Distance-dependent inhibition facilitates focality of gamma oscillations in the dentate gyrus

Nat Commun. 2017 Oct 2;8(1):758. doi: 10.1038/s41467-017-00936-3.


Gamma oscillations (30-150 Hz) in neuronal networks are associated with the processing and recall of information. We measured local field potentials in the dentate gyrus of freely moving mice and found that gamma activity occurs in bursts, which are highly heterogeneous in their spatial extensions, ranging from focal to global coherent events. Synaptic communication among perisomatic-inhibitory interneurons (PIIs) is thought to play an important role in the generation of hippocampal gamma patterns. However, how neuronal circuits can generate synchronous oscillations at different spatial scales is unknown. We analyzed paired recordings in dentate gyrus slices and show that synaptic signaling at interneuron-interneuron synapses is distance dependent. Synaptic strength declines whereas the duration of inhibitory signals increases with axonal distance among interconnected PIIs. Using neuronal network modeling, we show that distance-dependent inhibition generates multiple highly synchronous focal gamma bursts allowing the network to process complex inputs in parallel in flexibly organized neuronal centers.Perisomatic-inhibitory interneurons (PIIs) contribute to the generation of gamma oscillations in the hippocampus. Here the authors demonstrate distance-dependent inhibition between PIIs in freely moving mice, and use computational analysis to show that distance-dependent inhibition supports the emergence of focal gamma bursts.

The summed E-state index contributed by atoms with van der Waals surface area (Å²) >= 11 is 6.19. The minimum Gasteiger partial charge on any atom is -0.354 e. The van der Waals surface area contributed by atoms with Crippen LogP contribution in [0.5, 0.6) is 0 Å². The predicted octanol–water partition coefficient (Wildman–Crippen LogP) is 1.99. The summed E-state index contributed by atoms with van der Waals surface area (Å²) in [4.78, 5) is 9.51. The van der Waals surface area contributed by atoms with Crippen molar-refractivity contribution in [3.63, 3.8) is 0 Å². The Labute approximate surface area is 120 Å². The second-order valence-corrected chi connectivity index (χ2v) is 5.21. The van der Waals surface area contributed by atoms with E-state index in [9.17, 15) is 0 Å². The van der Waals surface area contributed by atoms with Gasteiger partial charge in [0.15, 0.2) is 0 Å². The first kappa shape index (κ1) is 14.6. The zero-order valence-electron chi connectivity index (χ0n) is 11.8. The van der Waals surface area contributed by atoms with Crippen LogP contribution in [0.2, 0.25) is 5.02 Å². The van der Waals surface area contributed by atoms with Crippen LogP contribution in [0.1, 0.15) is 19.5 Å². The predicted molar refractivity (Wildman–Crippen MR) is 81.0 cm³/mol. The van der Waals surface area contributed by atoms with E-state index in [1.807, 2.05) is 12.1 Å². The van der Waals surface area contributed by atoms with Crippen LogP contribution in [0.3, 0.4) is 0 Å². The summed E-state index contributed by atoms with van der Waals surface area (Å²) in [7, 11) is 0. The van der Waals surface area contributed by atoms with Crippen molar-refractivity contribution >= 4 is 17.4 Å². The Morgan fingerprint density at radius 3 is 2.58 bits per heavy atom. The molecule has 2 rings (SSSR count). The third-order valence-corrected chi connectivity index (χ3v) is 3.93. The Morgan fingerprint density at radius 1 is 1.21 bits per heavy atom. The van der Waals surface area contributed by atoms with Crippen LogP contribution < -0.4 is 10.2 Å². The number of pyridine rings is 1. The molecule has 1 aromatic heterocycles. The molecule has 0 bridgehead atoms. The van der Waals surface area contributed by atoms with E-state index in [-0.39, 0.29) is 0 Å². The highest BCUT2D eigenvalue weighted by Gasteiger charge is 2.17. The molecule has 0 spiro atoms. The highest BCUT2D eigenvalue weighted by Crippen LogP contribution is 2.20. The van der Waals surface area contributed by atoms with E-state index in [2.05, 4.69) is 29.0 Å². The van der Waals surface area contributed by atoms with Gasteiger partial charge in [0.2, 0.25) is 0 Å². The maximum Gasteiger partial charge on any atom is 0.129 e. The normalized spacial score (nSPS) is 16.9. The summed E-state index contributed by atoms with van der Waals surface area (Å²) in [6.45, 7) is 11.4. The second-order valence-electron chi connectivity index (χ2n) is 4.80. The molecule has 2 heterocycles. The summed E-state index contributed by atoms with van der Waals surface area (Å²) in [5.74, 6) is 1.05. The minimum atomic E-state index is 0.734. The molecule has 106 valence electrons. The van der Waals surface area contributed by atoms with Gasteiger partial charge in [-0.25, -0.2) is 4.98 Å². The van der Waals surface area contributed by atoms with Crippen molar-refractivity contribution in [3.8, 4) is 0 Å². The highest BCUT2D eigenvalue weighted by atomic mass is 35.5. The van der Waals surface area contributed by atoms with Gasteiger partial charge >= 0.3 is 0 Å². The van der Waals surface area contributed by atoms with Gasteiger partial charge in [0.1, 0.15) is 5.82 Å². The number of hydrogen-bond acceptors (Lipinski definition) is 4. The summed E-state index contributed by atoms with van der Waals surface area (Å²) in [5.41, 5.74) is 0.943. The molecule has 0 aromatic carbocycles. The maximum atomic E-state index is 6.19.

Publication types

  • Research Support, Non-U.S. Gov't

MeSH terms

  • Animals
  • Dentate Gyrus / physiology*
  • Gamma Rhythm / physiology*
  • Interneurons / physiology*
  • Mice
  • Neural Inhibition / physiology*
  • Neural Pathways / physiology
  • Patch-Clamp Techniques
  • Synapses / physiology
  • Synaptic Transmission / physiology*